Under very limited circumstances there could be wars that fit all the criteria for a just war – the battle of Lepanto, for example. (Naval warfare, as long as it’s not directed against civilian shipping, has a big advantage over land warfare in possibly being just.) And yes, the Church has waged many unjust wars, just as it has practiced torture and slavery. The Church (that’s us BTW) often fails to live up to the teachings of Christ which it proclaims. Peter Kreeft points out that the most just war in history was fought in the garden of Gethsemane, but Christ stopped it after one sword stroke and healed the wounded enemy.

                    Kirt Higdon

                    • Dave G.

                      If we’re looking at individual battles, then that’s a whole different kettle of fish. Fact is, the Church’s teaching has always been straight forward: killing is never good, but alas, we live in a fallen world where men will be wicked and evil, and so to protect the innocent, certain concessions must be made. Including war. There have to be criteria of course. But even if they are not all met throughout by each and every player, that doesn’t mean the war was unjust, or even that one side might actually have been on the side of the good.

                      Sure, pointing to Christ is a grand example, and anyone who wants to die for the faith, by all means. Like a fellow I used to know once quipped: what would Jesus do? Die for the sins of humanity, that’s what.

                      And yes, there have always been some who rejected all war and combat, and more power to them. Some have paid dearly for their stance, others have benefited by reaping the rewards of others’ sacrifices. But it’s a fine position to have, it just isn’t the position of the Church. And of course just war doesn’t mean all participants from leaders to privates must be verily without sin or it becomes unjust. At that point, not only has the Church been guilty of nothing but supporting unjust wars, but it is also guilty of peddling something that is clearly unreal. And that never makes the Church look good in a cynical age.

                      Like the Death Penalty, the Church always made way for those who refused to pick up sword or gun, and that’s great. But until we’re called to sell everything we own and give all of our possessions to the poor, I’m fine with other similar concessions, like the real possibility of actual just wars, no matter how flawed the participants or mistaken some of the strategies.

            • You’re doing a bit of linguistic sleight of hand. Perhaps it is my fault for not including the technical latin terms. I was speaking of jus ad bellum and you are riposting that they can violate norms of jus in bello. You are technically correct and I concede your point if you agree that this does not affect the jus ad bellum analysis I was actually engaged in.

        • Dave G.

          A war can be just even if not all actions within it are just and good. Same with anything.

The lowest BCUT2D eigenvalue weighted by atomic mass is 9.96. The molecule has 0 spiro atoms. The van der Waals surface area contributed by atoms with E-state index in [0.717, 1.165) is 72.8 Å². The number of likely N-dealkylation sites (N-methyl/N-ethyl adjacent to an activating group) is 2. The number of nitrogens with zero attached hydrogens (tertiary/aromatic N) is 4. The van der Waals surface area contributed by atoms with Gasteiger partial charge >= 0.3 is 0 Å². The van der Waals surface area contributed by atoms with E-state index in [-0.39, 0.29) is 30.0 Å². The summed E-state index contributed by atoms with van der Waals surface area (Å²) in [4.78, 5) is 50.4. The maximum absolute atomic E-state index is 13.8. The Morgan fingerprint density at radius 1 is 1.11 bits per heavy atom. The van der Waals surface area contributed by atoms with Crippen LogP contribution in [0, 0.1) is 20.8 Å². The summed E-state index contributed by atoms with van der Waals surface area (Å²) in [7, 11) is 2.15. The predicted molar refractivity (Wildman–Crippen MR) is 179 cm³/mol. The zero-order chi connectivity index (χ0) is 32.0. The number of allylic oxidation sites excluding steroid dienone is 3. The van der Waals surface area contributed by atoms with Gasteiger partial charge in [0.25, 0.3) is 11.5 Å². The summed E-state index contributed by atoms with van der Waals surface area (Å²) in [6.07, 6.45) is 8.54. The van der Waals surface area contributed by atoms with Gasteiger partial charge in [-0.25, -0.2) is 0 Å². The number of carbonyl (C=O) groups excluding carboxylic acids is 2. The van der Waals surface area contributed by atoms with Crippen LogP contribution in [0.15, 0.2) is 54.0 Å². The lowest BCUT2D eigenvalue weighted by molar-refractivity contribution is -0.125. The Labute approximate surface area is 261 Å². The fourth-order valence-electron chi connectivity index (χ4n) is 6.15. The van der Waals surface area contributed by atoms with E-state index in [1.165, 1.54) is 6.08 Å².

• If you define the Cultural Revolution as a war, and the local communists did, that would certainly count. The destruction of the Kulaks by Lenin and Stalin would be another one. The war against the capitalist running dogs had millions of casualties. The war against those whose blood is impure killed millions in the Axis.

        If I had a quibble, it is with the hyperbole that tens of millions were killed throughout the ages as human population was too low for much of that time to sustain that level of killing. Not enough people to reach with my killing system to hit the million mark is very faint praise.

  • Andy, Bad Person

    It is mysterious to me how words like “redistribution of wealth” have
    taken on the same stench as “running puppies through meat grinders”.

    It isn’t mysterious to me. Obama used that phrase that one time and so it has taken on ritual impurity. I’m not saying it’s sound logic, but that’s why it is so maligned.

    • HornOrSilk

      Was maligned before Obama, however.

  • Mark S. (not for Shea)

    “Redistribution of wealth” has become a red flag simply because politics is now a team sport, bereft of all logic. It’s like when the hippies used to call everyone “fascist.” If you misuse a term often enough, before long you’ve robbed it of any meaning.
    And by the way, the $4,000 hammers are a smokescreen so that the guvmnint can deflect $3,975 to building the secret underground bases for our lizard overlords. Those genetically engineered super crickets are expensive to breed after all.

    • Andy

      but are the crickets good for fishing – there is money in fishing

  • Andy

    “Redistribution of wealth has taken on the same stench as running puppies through meat grinders” because we now worship mammon – and mammon is a jealous god – mammon requires that you believe what is yours is yours by the “sweat” of your brow and that no one has a right to what is yours. Mammon also requires blind allegiance to this belief so that any term or other belief becomes at best suspect but most likely an enemy, to be stamped out.

  • kirthigdon